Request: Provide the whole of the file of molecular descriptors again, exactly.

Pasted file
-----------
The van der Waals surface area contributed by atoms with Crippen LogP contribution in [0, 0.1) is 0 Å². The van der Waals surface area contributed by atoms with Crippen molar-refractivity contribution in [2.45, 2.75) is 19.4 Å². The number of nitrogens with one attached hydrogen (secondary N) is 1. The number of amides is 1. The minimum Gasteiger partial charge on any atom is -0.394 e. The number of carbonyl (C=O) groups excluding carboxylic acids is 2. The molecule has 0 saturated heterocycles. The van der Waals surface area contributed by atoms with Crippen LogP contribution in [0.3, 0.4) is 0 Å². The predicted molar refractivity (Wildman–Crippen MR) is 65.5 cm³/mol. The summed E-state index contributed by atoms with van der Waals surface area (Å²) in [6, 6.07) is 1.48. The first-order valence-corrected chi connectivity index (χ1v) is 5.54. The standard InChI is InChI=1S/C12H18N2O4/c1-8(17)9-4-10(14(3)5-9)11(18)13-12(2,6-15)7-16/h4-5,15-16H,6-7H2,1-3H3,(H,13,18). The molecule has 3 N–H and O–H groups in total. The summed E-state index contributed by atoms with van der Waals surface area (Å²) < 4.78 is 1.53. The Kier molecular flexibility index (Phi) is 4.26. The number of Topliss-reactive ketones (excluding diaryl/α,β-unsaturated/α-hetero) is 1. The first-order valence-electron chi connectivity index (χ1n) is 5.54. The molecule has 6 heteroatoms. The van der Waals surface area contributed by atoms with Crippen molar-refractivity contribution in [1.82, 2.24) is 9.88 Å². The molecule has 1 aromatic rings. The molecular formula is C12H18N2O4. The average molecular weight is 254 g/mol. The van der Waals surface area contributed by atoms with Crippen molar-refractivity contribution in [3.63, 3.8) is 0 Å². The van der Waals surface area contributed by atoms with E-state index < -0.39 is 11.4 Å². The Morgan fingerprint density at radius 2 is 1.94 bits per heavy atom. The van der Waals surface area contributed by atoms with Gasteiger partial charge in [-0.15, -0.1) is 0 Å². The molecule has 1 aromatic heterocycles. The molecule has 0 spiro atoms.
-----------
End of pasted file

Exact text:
The van der Waals surface area contributed by atoms with Crippen LogP contribution in [0, 0.1) is 0 Å². The van der Waals surface area contributed by atoms with Crippen molar-refractivity contribution in [2.45, 2.75) is 19.4 Å². The number of nitrogens with one attached hydrogen (secondary N) is 1. The number of amides is 1. The minimum Gasteiger partial charge on any atom is -0.394 e. The number of carbonyl (C=O) groups excluding carboxylic acids is 2. The molecule has 0 saturated heterocycles. The van der Waals surface area contributed by atoms with Crippen LogP contribution in [0.3, 0.4) is 0 Å². The predicted molar refractivity (Wildman–Crippen MR) is 65.5 cm³/mol. The summed E-state index contributed by atoms with van der Waals surface area (Å²) in [6, 6.07) is 1.48. The first-order valence-corrected chi connectivity index (χ1v) is 5.54. The standard InChI is InChI=1S/C12H18N2O4/c1-8(17)9-4-10(14(3)5-9)11(18)13-12(2,6-15)7-16/h4-5,15-16H,6-7H2,1-3H3,(H,13,18). The molecule has 3 N–H and O–H groups in total. The summed E-state index contributed by atoms with van der Waals surface area (Å²) < 4.78 is 1.53. The Kier molecular flexibility index (Phi) is 4.26. The number of Topliss-reactive ketones (excluding diaryl/α,β-unsaturated/α-hetero) is 1. The first-order valence-electron chi connectivity index (χ1n) is 5.54. The molecule has 6 heteroatoms. The van der Waals surface area contributed by atoms with Crippen molar-refractivity contribution in [1.82, 2.24) is 9.88 Å². The molecule has 1 aromatic rings. The molecular formula is C12H18N2O4. The average molecular weight is 254 g/mol. The van der Waals surface area contributed by atoms with Crippen molar-refractivity contribution in [3.63, 3.8) is 0 Å². The van der Waals surface area contributed by atoms with E-state index < -0.39 is 11.4 Å². The Morgan fingerprint density at radius 2 is 1.94 bits per heavy atom. The van der Waals surface area contributed by atoms with Gasteiger partial charge in [-0.15, -0.1) is 0 Å². The molecule has 1 aromatic heterocycles. The molecule has 0 spiro atoms.